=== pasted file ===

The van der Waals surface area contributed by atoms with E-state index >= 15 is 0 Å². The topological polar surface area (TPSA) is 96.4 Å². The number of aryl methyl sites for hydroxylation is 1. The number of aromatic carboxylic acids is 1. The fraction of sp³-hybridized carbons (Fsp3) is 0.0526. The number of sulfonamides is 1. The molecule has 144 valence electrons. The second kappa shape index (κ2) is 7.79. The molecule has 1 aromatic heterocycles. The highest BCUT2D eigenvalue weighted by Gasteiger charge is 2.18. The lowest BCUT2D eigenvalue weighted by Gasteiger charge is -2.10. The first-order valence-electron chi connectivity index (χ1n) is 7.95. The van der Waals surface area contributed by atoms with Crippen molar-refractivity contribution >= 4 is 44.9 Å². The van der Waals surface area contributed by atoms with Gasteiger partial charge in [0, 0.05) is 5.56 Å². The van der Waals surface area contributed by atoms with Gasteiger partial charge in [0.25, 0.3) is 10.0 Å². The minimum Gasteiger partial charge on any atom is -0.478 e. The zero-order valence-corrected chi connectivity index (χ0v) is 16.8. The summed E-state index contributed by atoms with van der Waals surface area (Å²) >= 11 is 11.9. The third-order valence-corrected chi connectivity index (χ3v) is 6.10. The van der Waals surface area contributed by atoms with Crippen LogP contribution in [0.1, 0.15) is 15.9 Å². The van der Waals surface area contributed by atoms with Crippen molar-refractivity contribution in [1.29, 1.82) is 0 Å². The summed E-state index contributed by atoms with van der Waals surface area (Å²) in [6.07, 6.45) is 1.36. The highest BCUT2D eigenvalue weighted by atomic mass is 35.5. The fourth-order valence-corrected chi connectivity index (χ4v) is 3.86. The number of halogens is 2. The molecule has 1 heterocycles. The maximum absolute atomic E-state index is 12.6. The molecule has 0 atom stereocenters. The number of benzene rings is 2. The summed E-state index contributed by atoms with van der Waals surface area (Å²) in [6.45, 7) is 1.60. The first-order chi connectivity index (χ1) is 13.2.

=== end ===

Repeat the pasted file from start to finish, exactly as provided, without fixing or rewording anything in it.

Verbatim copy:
The van der Waals surface area contributed by atoms with E-state index >= 15 is 0 Å². The topological polar surface area (TPSA) is 96.4 Å². The number of aryl methyl sites for hydroxylation is 1. The number of aromatic carboxylic acids is 1. The fraction of sp³-hybridized carbons (Fsp3) is 0.0526. The number of sulfonamides is 1. The molecule has 144 valence electrons. The second kappa shape index (κ2) is 7.79. The molecule has 1 aromatic heterocycles. The highest BCUT2D eigenvalue weighted by Gasteiger charge is 2.18. The lowest BCUT2D eigenvalue weighted by Gasteiger charge is -2.10. The first-order valence-electron chi connectivity index (χ1n) is 7.95. The van der Waals surface area contributed by atoms with Crippen molar-refractivity contribution >= 4 is 44.9 Å². The van der Waals surface area contributed by atoms with Gasteiger partial charge in [0, 0.05) is 5.56 Å². The van der Waals surface area contributed by atoms with Gasteiger partial charge in [0.25, 0.3) is 10.0 Å². The minimum Gasteiger partial charge on any atom is -0.478 e. The zero-order valence-corrected chi connectivity index (χ0v) is 16.8. The summed E-state index contributed by atoms with van der Waals surface area (Å²) >= 11 is 11.9. The third-order valence-corrected chi connectivity index (χ3v) is 6.10. The van der Waals surface area contributed by atoms with Crippen LogP contribution in [0.1, 0.15) is 15.9 Å². The van der Waals surface area contributed by atoms with Crippen molar-refractivity contribution in [1.29, 1.82) is 0 Å². The summed E-state index contributed by atoms with van der Waals surface area (Å²) in [6.07, 6.45) is 1.36. The highest BCUT2D eigenvalue weighted by atomic mass is 35.5. The fourth-order valence-corrected chi connectivity index (χ4v) is 3.86. The number of halogens is 2. The molecule has 1 heterocycles. The maximum absolute atomic E-state index is 12.6. The molecule has 0 atom stereocenters. The number of benzene rings is 2. The summed E-state index contributed by atoms with van der Waals surface area (Å²) in [6.45, 7) is 1.60. The first-order chi connectivity index (χ1) is 13.2.